CEO of Werner & Mertz receives German Environmental Award 2019
“Reinhard Schneider has paved the way with his entrepreneurial all-round sustainability strategy and high personal commitment for the fact that in an entire economic sector environmental innovation could be established on ever higher standard. He has consistently made ecological products capable of winning a majority in a mass market, lives sustainability in all business decisions and thus secures the trust of consumers”. – With these words, Alexander Bonde, Secretary General of the Deutsche Bundesstiftung Umwelt (DBU), recently paid tribute to the awarding of the German Environmental Prize 2019 to the owner of the company Werner & Mertz (Mainz, Germany), Reinhard Schneider (51). Federal President Frank-Walter Steinmeier will present the award on 27 October in Mannheim, Germany. Schneider’s prize money: 250,000 euros.
Entering new territory as a “company pioneer”
Bonde emphasised that Schneider had been managing the owner-managed family business in the fifth generation since 2000, making sustainability management a matter for the boss and firmly anchoring it in the business strategy. With numerous initiatives for environmental protection and sustainable development, he has broken new ground as a “company pioneer”: consistent recycling of old plastic, for example from the yellow sack for new packaging, environmentally and health-friendly printed labels, regional vegetable oils instead of the controversial palm kernel or coconut oil from tropical regions for detergents and cleaning agents, voluntary environmental audits of the company in accordance with the specifications of the European Union – the sustainability concept is “nationally and internationally visible”, according to Bonde. It also manifests itself in the headquarters in Mainz, which opened in 2010. Thanks to solar collectors, wind turbines and geothermal energy, the building generates more energy than it consumes for heating and cooling.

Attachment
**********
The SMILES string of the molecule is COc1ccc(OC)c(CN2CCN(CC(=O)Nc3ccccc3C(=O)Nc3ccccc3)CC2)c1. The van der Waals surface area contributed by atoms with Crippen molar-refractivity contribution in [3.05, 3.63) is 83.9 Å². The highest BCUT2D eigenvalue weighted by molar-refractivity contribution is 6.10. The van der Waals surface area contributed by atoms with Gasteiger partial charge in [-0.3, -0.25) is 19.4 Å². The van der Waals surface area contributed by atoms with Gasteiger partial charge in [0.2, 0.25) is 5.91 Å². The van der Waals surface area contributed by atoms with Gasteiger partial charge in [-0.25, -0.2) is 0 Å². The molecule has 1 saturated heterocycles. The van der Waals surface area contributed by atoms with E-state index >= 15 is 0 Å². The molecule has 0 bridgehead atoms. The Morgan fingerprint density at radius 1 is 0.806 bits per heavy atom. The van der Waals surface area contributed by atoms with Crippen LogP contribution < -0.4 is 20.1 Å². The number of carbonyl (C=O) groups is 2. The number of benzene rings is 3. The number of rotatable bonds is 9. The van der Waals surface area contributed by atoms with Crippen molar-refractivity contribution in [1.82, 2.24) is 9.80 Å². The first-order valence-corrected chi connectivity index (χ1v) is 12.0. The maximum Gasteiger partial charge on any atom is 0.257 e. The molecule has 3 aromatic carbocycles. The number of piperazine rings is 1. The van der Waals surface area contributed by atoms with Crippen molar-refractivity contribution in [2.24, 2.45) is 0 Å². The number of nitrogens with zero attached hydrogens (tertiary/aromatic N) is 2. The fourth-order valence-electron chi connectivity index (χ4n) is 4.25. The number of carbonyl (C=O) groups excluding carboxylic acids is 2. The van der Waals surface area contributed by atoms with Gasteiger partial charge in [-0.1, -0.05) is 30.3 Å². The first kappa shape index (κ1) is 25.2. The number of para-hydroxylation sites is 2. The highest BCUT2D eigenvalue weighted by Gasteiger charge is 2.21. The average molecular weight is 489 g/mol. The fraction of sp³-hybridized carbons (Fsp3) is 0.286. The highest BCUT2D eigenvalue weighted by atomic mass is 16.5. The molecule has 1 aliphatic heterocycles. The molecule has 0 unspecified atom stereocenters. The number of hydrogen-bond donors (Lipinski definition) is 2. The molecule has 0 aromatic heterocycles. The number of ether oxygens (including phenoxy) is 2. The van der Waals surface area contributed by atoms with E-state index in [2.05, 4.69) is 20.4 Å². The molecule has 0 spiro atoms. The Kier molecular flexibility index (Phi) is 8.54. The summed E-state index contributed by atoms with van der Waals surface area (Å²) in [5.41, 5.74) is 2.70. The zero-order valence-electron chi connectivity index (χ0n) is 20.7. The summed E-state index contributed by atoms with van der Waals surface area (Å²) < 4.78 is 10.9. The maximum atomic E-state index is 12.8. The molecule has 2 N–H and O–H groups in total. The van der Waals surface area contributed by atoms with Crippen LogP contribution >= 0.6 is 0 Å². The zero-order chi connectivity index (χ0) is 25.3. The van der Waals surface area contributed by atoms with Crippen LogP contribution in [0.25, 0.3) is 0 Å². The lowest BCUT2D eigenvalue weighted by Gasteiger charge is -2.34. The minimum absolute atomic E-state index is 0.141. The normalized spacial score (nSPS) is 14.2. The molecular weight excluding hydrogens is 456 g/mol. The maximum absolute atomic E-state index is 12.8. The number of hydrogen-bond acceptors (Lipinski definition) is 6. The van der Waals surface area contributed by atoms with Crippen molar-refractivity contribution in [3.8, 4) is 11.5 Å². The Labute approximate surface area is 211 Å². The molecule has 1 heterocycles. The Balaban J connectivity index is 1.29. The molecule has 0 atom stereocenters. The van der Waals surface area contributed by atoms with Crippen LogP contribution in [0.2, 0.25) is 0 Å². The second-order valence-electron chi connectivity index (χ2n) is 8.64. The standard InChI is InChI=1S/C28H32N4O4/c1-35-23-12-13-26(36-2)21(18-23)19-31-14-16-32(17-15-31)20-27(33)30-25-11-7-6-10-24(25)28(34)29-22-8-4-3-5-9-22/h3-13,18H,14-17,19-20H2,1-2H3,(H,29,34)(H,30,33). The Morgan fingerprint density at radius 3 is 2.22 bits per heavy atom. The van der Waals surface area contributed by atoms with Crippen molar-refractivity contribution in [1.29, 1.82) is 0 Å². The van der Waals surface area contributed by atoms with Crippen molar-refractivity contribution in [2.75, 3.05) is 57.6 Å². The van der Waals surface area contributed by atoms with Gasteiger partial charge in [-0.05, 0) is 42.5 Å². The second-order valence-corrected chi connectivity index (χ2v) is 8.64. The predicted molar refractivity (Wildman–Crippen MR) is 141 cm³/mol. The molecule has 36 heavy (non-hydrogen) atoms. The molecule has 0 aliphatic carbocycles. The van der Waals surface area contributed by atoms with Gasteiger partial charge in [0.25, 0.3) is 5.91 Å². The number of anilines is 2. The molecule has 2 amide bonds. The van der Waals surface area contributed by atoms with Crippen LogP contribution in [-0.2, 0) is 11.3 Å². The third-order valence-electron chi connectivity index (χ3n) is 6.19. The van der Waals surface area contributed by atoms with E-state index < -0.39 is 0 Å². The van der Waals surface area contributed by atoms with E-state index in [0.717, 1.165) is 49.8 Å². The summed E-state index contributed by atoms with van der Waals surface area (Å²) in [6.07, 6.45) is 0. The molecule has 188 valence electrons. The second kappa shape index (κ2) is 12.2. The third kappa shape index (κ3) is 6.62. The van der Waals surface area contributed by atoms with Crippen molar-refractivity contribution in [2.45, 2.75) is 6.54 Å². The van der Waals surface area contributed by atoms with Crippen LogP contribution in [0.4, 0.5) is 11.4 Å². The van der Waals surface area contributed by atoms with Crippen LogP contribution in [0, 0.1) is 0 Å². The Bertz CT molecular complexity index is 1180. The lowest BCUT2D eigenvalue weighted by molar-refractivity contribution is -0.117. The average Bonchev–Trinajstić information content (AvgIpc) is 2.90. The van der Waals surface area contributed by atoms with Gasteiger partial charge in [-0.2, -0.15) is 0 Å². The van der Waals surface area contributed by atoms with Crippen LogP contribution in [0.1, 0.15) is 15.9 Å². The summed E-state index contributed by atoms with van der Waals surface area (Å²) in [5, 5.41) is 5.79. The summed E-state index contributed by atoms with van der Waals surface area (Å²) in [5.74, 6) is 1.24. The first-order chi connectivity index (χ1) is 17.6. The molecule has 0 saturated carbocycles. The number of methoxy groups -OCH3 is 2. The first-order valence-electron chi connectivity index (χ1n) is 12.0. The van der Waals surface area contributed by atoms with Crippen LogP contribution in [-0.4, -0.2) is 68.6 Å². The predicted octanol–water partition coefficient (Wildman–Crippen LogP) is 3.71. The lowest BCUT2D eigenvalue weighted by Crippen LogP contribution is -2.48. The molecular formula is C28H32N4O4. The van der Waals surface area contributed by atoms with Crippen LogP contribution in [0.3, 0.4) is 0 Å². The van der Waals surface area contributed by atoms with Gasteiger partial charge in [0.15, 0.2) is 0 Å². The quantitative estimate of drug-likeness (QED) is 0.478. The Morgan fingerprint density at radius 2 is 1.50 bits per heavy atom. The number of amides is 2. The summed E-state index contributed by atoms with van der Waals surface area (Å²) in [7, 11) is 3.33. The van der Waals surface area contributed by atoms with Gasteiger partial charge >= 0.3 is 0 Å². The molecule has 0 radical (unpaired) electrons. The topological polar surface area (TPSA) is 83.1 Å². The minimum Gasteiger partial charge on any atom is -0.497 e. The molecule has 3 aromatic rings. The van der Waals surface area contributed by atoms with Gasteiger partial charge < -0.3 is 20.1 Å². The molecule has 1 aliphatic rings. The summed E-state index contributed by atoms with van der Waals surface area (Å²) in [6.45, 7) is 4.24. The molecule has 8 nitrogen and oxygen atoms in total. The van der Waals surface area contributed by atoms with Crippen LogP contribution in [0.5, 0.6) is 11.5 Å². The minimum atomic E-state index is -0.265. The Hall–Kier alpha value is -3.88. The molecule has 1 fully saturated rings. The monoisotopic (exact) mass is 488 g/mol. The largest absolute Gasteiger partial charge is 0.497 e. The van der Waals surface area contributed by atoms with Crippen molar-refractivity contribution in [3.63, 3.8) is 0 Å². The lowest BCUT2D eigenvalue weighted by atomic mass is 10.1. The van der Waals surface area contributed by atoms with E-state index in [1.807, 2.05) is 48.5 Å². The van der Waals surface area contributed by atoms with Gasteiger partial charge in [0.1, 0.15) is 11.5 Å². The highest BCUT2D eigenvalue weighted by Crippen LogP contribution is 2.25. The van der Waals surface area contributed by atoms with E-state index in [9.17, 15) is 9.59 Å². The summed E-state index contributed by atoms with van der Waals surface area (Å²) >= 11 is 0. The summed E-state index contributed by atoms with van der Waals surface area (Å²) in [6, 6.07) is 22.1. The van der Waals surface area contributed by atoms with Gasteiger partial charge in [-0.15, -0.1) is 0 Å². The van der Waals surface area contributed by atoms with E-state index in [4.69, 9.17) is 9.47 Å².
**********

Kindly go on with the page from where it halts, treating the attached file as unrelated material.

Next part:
Plastic recycling in a closed circuit
Inspired by the insight that it is better to use old plastic again and again than to find it again after a single use in the sea or to see it burned as climate-damaging carbon dioxide, Schneider believes that the fight for energy-saving plastic recycling in a closed cycle has become a matter of the heart. He knew that a plastic bottle would only disintegrate within hundreds of years – but what the smallest particles then did to the environment and humans was still largely in the stars. He does not accept that only a small part of the plastics from the Yellow Bags are recycled – then only for the production of less sophisticated products such as flower boxes, benches and boundary posts – but that the rest is used as cheap substitute fuel in often oversized municipal waste-to-energy plants.